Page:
Symonds: How F1 is avoiding the same mistakes made in 2009 with 2021 regs

Star InactiveStar InactiveStar InactiveStar InactiveStar Inactive
 

Formula 1 chief technical officer Pat Symonds says the sport is avoiding making the same mistakes with the 2021 regs that they made in 2009.

Much like the new cars introduced 11 years ago, next year's design has been created to deal with the issue of dirty air via a much simpler design, though this time also an increase in ground effect to claw back some of the lost downforce.

A notable difference this time, however, is the 2021 regulations are imposing stricter limits on car development after designers were able to undo most of the improvements made with the initial 2009 concept.

“Myself, Rory Byrne, Paddy Lowe and the late Charlie Whiting, we formed the Overtaking Working Group where we looked at producing the regulations from 2009,” Crash.net quoted Symonds as explaining at the Autosport International show.

“Now, the effort that went into that was a minute fraction of what we’ve done for 2021 because at the same time [back in 2007/08], I was also trying to win races and win championships.

“It’s quite interesting that I think we did leave loopholes in there [the 2009 regs]. The obvious one that many people know about is the double diffuser, but there were a lot more subtleties than in this whole business we talk about now of outwashing, vortices, things like that, they weren’t really on our radar because we knew what we wanted to do.

“The great thing now, and I learned so much from doing it at that time, you do learn from your mistakes," the former Renault and Williams technical chief added.

“We published the regulations on October 31 of last year, and now, although we’re still working on a few other bits of some of the prescribed components, we’re just finishing off the design of those which we have to release by January 31.

“The rest of the time, the whole of the aero group is looking for those loopholes. We have our car to the regulations, and now we’re just trying to add performance to it, in exactly the same way as if we were a racing team.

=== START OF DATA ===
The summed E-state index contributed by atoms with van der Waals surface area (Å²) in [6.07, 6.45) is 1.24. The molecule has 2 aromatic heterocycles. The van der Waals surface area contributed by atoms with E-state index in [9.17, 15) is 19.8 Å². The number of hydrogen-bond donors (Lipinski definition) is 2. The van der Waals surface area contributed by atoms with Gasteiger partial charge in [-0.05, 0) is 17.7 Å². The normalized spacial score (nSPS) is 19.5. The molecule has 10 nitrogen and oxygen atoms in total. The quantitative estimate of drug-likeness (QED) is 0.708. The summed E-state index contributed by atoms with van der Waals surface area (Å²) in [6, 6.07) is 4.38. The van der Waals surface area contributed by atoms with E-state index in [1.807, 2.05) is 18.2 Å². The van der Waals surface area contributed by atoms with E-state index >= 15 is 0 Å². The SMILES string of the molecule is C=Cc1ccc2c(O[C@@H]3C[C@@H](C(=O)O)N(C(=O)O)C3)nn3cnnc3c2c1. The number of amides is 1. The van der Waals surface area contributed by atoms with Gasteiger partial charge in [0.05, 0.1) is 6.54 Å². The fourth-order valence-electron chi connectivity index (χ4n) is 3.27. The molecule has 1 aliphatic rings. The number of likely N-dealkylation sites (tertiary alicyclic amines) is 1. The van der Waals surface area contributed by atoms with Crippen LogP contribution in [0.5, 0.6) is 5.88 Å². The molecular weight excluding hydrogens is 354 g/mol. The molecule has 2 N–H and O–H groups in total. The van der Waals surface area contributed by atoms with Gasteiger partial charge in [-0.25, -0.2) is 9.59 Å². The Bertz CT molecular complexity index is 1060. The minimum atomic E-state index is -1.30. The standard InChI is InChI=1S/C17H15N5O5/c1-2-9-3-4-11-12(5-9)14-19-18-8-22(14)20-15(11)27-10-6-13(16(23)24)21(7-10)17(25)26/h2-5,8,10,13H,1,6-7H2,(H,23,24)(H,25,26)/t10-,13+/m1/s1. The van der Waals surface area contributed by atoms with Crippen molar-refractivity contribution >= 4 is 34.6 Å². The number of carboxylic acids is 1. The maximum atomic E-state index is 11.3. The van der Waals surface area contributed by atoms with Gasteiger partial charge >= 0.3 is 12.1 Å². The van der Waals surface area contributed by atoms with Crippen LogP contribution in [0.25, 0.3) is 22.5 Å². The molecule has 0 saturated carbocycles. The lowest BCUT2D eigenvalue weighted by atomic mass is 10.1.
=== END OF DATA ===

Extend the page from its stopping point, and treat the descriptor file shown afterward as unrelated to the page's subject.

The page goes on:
“Along the way, we find out what’s good and what’s bad for the wake of the car, which is our ultimate aim, to have a benign wake behind the car. 2009 was a good experience for us.”

F1 bosses have previously admitted that they are also reliant on teams reporting any major loopholes they might find in the 2021 regulations, but Symonds believed that is unlikely based on the process they undertook to create them.

“We’ve set a new precedent, it’s never been done before,” he said. “But at the same time, we did engage with the teams.

"So all the way along, we were giving regular updates to the teams through a series of aero working groups and more importantly, what we were doing is issuing the CAD models of our 2021 car at regular intervals.

“We were asking the teams to investigate them, to look at specific things. Each of the 10 teams did an awful lot of work on it. We were engaged all the way along."

Also Read:

At the same time, Symonds insists F1's own technical department is critical regardless of any co-operation.

“I think it’s absolutely fundamental that we had this independent group because if you work in a team, you’re paid to win races, you’re paid to exploit performance, you’re paid to find those loopholes in the rules and everything," he stated.

“So, it’s really unfair to expect the teams to look above that and look at what’s good for the sport. Whereas we, as we all work for the commercial rights holder, we absolutely are focused on what’s good for the sport.”

Search